News about environmental studies resources or events provided by the MSU Libraries. For more information visit the Environmental Studies Resources web page or contact Jon Harrison at firstname.lastname@example.org
Report shows positive trends for wind power in Michigan
October 24, 2014
Resilient Michigan project helps communities prepare for climate change
October 23, 2014
Scientists are looking for "survivor trees" in Michigan, and they want your help
October 23, 2014
Could scrap rubber help Michigan build better roads?
October 21, 2014
Lake Erie's toxic blooms spark new EPA grants
October 20, 2014
Environmental groups: Proposal to deregulate some toxic air chemicals too risky
October 20, 2014
A Wayne County hazardous waste landfill, under scrutiny for taking other state's low-activity radioactive wastes from oil and gas fracking, has withdrawn a request to state regulators to increase its allowed radiation limits tenfold.
Wayne Disposal Inc., operated by USEcology in Van Buren Township, made the decision as Gov. Rick Snyder has convened a special panel looking at the state's regulations on disposing of technologically enhanced, naturally occurring radioactive materials, or TENORM.
It's the low-activity radiation that is always present in nature, concentrated to higher levels through man-made processes such as oil and gas drilling. That includes the process known as hydraulic fracturing, or fracking, in which fluids are injected into an underground mineral layer to rupture it and capture oil and gas that can't be obtained through traditional drilling methods.
"We felt it made sense to pull the request while the governor's panel assesses activity level limits for disposal in the state," USEcology spokesman David Crumrine said.
For the full article, see Keith Matheny, "Landfill drops request for tenfold radiation increase", Detroit Free Press, October 24, 2014.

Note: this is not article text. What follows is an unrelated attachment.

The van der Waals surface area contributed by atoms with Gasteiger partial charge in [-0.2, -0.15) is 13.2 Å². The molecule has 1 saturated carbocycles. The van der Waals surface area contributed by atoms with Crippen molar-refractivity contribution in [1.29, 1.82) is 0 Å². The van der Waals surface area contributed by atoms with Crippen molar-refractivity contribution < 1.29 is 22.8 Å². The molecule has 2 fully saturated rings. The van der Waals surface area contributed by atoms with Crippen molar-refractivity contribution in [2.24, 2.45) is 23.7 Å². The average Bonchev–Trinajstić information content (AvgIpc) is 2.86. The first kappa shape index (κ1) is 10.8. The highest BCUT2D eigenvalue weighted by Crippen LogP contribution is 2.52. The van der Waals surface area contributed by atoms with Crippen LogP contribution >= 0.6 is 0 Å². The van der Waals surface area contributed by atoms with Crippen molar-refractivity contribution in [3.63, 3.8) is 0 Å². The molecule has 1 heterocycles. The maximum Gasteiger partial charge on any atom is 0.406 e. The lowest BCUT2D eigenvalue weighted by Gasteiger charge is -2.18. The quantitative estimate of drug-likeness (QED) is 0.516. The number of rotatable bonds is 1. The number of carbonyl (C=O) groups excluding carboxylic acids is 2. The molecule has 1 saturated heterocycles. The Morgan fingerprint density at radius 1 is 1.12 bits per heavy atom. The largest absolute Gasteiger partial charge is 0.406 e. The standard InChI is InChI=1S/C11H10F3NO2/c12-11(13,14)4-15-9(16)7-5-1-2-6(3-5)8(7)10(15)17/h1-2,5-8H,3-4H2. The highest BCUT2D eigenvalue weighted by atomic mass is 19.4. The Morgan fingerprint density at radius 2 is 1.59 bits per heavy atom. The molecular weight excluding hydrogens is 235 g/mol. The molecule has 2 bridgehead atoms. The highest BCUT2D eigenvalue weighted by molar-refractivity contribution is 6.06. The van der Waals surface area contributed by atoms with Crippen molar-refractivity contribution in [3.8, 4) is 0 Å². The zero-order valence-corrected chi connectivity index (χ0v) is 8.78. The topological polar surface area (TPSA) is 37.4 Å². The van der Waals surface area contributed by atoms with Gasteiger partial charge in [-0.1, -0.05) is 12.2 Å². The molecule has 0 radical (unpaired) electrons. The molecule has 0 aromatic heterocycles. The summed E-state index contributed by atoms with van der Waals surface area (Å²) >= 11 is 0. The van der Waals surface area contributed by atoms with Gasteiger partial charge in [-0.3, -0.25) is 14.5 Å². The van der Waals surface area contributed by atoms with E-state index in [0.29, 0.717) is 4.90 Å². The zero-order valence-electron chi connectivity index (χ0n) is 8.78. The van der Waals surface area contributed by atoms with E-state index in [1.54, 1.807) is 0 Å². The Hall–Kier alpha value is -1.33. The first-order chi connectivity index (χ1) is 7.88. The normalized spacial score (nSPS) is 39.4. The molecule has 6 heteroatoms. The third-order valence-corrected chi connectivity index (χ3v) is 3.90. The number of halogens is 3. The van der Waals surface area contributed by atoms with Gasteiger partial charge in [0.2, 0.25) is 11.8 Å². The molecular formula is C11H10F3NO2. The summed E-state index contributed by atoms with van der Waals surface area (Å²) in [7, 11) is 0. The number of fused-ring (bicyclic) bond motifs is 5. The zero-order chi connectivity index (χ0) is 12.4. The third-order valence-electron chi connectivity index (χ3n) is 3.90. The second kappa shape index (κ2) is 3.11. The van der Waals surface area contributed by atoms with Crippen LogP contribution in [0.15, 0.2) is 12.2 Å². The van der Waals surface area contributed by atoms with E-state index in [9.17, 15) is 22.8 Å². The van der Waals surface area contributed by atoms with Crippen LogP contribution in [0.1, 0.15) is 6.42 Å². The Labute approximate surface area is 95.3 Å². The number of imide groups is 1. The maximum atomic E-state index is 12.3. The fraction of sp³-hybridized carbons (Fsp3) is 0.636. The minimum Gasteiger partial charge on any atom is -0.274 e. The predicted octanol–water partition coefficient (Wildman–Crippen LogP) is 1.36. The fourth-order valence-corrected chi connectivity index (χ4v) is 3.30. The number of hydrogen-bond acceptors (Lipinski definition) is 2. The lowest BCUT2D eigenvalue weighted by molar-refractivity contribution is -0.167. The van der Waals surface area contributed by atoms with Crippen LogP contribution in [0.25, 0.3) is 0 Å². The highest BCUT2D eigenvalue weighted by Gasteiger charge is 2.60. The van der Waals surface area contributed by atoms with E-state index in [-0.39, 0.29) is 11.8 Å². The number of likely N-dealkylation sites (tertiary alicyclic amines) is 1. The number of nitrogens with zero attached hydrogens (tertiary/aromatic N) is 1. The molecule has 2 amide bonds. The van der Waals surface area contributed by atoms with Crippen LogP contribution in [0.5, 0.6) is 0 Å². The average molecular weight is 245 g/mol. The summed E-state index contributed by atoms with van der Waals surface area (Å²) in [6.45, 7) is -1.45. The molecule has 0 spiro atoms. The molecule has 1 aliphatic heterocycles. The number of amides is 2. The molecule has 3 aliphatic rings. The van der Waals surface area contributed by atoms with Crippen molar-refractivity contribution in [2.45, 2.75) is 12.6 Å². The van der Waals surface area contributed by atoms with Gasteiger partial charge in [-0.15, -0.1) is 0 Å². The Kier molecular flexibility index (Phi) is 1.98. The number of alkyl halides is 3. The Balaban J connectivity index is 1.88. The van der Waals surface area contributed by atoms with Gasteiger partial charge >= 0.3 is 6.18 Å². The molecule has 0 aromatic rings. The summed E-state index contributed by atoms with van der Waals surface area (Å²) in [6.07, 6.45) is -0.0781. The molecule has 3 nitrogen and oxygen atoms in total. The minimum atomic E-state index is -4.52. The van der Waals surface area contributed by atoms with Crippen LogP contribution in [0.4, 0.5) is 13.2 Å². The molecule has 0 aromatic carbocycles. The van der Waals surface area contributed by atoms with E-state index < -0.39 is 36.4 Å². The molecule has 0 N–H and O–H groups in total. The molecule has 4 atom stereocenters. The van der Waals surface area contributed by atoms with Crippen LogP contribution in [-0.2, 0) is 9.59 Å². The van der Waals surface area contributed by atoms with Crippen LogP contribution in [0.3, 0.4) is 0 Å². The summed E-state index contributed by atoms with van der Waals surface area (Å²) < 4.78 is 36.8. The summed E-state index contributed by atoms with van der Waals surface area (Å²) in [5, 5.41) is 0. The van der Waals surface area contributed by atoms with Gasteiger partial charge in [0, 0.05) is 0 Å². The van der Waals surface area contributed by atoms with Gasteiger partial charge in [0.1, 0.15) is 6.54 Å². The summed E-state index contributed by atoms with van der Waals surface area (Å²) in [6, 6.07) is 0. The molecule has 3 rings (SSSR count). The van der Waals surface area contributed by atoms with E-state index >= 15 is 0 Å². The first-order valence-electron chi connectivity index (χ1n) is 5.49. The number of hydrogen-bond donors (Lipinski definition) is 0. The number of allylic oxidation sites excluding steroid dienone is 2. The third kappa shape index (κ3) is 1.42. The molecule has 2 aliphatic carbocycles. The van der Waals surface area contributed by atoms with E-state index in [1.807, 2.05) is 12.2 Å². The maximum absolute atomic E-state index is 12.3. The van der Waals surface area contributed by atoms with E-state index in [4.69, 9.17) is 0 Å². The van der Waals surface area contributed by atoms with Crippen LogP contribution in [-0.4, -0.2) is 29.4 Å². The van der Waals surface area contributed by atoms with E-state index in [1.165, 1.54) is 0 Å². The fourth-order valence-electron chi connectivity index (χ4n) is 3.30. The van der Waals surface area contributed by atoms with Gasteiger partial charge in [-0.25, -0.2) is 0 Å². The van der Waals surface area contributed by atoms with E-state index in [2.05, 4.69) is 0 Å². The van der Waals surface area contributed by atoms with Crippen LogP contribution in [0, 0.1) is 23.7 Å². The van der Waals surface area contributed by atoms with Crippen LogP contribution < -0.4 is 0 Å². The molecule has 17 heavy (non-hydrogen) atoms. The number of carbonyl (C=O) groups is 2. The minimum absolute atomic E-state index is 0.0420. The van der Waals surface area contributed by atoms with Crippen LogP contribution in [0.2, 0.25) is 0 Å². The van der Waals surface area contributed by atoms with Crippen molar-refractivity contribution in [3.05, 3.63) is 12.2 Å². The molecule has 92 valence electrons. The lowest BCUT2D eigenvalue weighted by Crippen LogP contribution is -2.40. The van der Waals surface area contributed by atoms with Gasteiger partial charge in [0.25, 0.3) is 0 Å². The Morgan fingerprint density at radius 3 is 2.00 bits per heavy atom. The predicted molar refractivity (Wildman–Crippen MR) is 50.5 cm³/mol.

Another season at Isle Royale National Park will end in two weeks, leaving the island park closed to visitors until next spring.
But as the last boat pulls away to cross Lake Superior, it will leave behind an endangered population of wolves which, for only the second time in more than four decades, has apparently failed to reproduce.
Scientists who study Isle Royale wolves and moose in a famed 55-year research project say they found no evidence of new wolf pups during their summer stay on the island.
For more information, see "Silence of the Wolves : A Lansing State Journal Special Report
For the full article, see Louise Knott Ahern, "More bad news for Isle Royale wolves", Lansing State Journal, October 22, 2014.
Consumers Energy Co. and the original 17 Mason County residents who sued the company over its Lake Winds Energy Park wind farm south of Ludington have settled their lawsuit on the eve of trial.
Settlement negotiations continue with two other plaintiffs who joined the 2013 lawsuit later, attorneys said. In their case, a trial in Mason County 51st Circuit Court has been postponed until after the first of the year.
Terms of the settlement with the first 17 plaintiffs are confidential. The deal was reached over the weekend and entered on the record Monday, Oct. 20, heading off a trial for which a pool of jurors was already assembled in court.
In the lawsuit filed in April 2013, the plaintiffs alleged that noise, vibrations and flickering lights from the wind farm's 56 towering turbines were causing sleeplessness, headaches, dizziness and other physical symptoms as well as economic loss. The lawsuit sought a court order for Consumers to "cease and desist in their activities" and to "abate the intrusions."
For the full article, see John S. Hausman, "Mason County wind-farm lawsuit against Consumers Energy settled for 17 of 19 plaintiffs", MLive, October 20, 2014.
All Great Lakes are above their long-term average depths for the first time since the 1990s. It's a remarkable turnaround from record-low water levels on Lakes Michigan and Huron as recently as January 2013.
"The rate of water level rise over the past two years on the Great Lakes is one of the most rapid rises we have ever seen — which is pretty amazing, because we have records going back to the mid-1800s," according to Drew Gronewold,,hydrologist at the National Oceanic and Atmospheric Administration's Great Lakes Environmental Research Laboratory in Ann Arbor.
For the full article, see Keith Matheny, "Autumn anomaly: Deepest Great Lakes' levels rising, Detroit Free Press, October 20, 2014.
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